When victory was declared on Oct. 27, the twin 10-story monumental portraits of Eva Duarte de Perón that hover above Avenida 9 de Julio in Buenos Aires were lit up against the night sky for the first time since Cristina Fernández de Kirchner left the presidency in 2015.
A Peronist miracle had taken place, and what seemed unthinkable during the four years the party spent in the opposition became real: Argentine voters again crowned Mrs. Kirchner the country’s political queen. Even with 11 corruption cases piled up against her, the former two-term president regained the pinnacle, this time by running as vice president alongside Alberto Fernández, a former ally (and also longtime foe).
“Don’t cry for me, Argentina,” goes the song from the old musical. Indeed, tears, drama and the nation of Argentina have been inseparable since the life of Evita, as Eva Perón was known to her fans, became the subject of a hit Broadway show. About three decades earlier, as Argentina’s first lady, she wielded great political influence both as a champion of the poor and as the fashionable wife of Gen. Juan Domingo Perón, the president.
Under the Peróns, polarization between supporters and opponents took hold of the country’s political consciousness. A similar divide opened up during Mrs. Kirchner’s presidential tenure, from 2007 to 2015. It still dominates the national conversation today.
Not since Evita has a woman held so much concentrated power for so long — or become so entangled in the country’s present — as Mrs. Kirchner. The parallels are clear, and she does not shy away from drawing on them. Each woman started out as an ambitious, energetic first lady before rising in status alongside her husband. For Mrs. Kirchner, whose husband and predecessor was Néstor Kirchner, politics was an intensely personal journey, shaped both by those who support her and those who oppose her.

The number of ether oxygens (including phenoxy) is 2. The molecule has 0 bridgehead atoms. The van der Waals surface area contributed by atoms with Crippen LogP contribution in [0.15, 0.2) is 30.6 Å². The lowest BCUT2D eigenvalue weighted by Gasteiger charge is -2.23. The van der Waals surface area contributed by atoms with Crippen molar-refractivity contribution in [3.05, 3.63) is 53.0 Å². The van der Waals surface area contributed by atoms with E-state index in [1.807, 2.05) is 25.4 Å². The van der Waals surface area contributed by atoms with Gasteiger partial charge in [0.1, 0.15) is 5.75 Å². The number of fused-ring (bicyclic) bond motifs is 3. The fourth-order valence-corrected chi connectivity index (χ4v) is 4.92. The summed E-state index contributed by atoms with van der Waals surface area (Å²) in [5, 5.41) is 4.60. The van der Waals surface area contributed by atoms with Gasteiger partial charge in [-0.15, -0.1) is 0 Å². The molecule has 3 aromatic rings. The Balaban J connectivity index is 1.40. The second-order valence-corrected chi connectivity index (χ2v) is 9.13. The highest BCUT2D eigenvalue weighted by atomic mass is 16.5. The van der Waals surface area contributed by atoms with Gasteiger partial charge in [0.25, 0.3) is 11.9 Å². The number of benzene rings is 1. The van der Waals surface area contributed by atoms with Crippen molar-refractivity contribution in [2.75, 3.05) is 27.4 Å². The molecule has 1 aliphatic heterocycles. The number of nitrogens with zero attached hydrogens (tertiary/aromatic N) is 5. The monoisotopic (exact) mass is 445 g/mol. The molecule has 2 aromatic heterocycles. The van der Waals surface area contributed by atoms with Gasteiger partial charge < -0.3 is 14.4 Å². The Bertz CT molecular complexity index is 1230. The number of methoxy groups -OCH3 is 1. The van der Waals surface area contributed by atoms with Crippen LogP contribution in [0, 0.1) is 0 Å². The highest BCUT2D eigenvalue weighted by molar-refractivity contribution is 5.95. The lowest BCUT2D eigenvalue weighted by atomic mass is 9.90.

Instrumental in her ascent to power was the spousal devotion that Evita Perón had made central to her own image. “Everything that I am, everything I have, everything I think and everything I feel is because of Perón,” Evita said of her husband in her autobiography, “La Razón de Mi Vida” (“My Mission in Life”).
Evita embodied the conservative role of the woman for whom marriage is sanctity, and the husband a godlike entity. This outlook suffuses Mrs. Kirchner’s attitude of superiority over other women in power today; during her campaign, she belittled Maria Eugenia Vidal, the outgoing governor of Buenos Aires Province — who is divorced — over her marital status.
In her memoir published this year, “Sinceramente” (“Sincerely”), Mrs. Kirchner suggested that President Mauricio Macri and his wife (both of whom have been divorced and remarried) do not fit the image of the perfect family they are made out to be. She made comparisons to her own union with Mr. Kirchner, which was the only marriage for both and lasted 35 years, until his death in 2010.
Recently, Mrs. Kirchner has expanded her views on issues related to feminism. During her nearly decade-long tenure as president she opposed the legalization of abortion. When the press asked her how she felt about so-called women’s issues, she famously declared that she is “a Peronist, not a feminist.”